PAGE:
We also get new items – infernal stink bombs, tiefling booze, a shadowstepping cape and a gem that lets you lesser geas good creatures.
Editing and formatting are good, though I noticed a couple of minor glitches like words not properly printed in bold letters etc. Layout is beautiful and adheres to Kobold Press’ gorgeous Midgard 2-column standard and the full color artworks are a sheer joy to behold. The pdf comes fully bookmarked for your convenience.
Okay, let me get one thing out of the way – this is a Midgard supplement through and through. While the content herein can be reappropriated towards other settings, you’ll lose a lot of the specific cool nudges here and there in the process – this is all about Midgard. Defiantly and proudly so. Amanda Hamon has crafted several options herein that are neat indeed regarding their fluff and all those little story tidbits woven into the crunch are neat indeed. That being said, when not using Midgard, you’ll lose some of the crunch: What use is a spell to direct Great Old Ones if your world doesn’t feature them? The same goes for the shadow fey charm. That being said, it is said options and the ley line modifying spell that made me grin and enjoy the content – thus me feeling the need to mention this.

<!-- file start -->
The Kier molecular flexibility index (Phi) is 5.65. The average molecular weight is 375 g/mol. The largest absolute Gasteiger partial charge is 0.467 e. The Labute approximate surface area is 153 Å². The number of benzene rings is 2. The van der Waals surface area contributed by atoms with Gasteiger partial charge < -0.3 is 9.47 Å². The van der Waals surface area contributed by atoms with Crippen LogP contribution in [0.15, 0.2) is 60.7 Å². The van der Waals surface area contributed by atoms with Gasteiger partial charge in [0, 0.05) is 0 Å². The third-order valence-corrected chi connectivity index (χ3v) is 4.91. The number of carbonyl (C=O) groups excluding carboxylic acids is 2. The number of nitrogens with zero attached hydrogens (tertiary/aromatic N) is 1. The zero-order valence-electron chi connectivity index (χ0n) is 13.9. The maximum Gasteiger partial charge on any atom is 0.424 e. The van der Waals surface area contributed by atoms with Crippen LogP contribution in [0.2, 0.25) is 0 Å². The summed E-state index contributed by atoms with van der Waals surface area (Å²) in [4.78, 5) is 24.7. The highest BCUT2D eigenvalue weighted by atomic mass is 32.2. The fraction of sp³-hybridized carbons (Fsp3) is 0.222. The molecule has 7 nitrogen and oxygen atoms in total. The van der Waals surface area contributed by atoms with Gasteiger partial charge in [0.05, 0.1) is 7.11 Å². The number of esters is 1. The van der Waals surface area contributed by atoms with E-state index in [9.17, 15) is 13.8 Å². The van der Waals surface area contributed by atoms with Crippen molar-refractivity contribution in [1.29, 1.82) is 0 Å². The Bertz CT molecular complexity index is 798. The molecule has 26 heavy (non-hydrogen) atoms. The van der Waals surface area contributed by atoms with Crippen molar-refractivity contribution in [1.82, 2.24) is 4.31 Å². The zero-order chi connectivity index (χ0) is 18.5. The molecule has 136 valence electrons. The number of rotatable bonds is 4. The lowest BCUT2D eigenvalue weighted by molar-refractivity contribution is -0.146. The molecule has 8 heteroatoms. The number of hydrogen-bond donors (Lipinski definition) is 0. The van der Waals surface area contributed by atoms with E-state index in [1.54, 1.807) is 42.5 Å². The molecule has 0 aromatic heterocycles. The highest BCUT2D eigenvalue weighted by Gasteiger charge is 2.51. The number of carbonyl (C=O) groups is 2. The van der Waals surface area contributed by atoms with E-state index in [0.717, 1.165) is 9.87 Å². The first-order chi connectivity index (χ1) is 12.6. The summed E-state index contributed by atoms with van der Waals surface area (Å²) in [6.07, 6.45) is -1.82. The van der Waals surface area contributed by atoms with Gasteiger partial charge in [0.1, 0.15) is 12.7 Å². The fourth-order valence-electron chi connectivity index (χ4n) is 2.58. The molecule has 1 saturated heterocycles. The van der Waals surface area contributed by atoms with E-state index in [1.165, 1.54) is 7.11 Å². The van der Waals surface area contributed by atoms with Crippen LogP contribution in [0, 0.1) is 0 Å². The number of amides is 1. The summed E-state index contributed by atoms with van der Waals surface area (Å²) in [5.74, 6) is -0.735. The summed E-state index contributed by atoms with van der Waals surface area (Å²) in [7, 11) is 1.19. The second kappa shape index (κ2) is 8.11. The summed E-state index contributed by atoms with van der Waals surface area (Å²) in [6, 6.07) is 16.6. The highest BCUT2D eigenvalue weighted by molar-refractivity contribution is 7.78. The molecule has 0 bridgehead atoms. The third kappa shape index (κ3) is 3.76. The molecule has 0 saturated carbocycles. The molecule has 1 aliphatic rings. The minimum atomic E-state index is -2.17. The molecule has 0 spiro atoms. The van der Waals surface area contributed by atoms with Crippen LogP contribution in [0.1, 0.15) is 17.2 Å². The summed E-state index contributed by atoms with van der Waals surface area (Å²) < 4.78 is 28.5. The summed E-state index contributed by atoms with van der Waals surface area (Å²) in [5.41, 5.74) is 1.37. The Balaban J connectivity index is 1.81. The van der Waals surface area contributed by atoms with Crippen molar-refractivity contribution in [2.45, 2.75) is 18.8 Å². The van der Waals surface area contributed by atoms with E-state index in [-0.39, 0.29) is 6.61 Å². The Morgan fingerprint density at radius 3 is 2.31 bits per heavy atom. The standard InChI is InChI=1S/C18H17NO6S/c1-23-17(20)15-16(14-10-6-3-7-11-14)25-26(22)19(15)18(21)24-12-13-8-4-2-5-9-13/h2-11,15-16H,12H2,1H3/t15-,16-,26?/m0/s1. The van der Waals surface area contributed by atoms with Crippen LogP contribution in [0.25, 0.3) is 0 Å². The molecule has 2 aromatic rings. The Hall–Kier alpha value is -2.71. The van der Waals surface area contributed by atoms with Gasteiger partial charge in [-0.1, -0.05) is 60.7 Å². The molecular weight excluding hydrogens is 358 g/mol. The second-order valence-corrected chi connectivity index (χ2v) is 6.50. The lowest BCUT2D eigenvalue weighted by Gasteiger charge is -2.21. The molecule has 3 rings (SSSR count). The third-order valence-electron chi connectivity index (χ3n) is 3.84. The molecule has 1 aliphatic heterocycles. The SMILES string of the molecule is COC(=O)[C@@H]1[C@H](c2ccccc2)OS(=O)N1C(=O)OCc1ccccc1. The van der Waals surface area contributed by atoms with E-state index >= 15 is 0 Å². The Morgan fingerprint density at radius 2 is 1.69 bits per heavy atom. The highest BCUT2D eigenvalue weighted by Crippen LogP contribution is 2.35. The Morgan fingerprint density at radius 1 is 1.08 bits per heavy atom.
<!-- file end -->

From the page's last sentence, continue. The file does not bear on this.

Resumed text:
Now I wouldn’t harp on a couple of setting-exclusive options – in fact, I tend to love those, but the thing is: The crunch, once you take the fluff away, more often than not feels just…Well, sorry to say it, BORING. +3 to a skill-check? Wow, never have seen that one before. /sarcasm.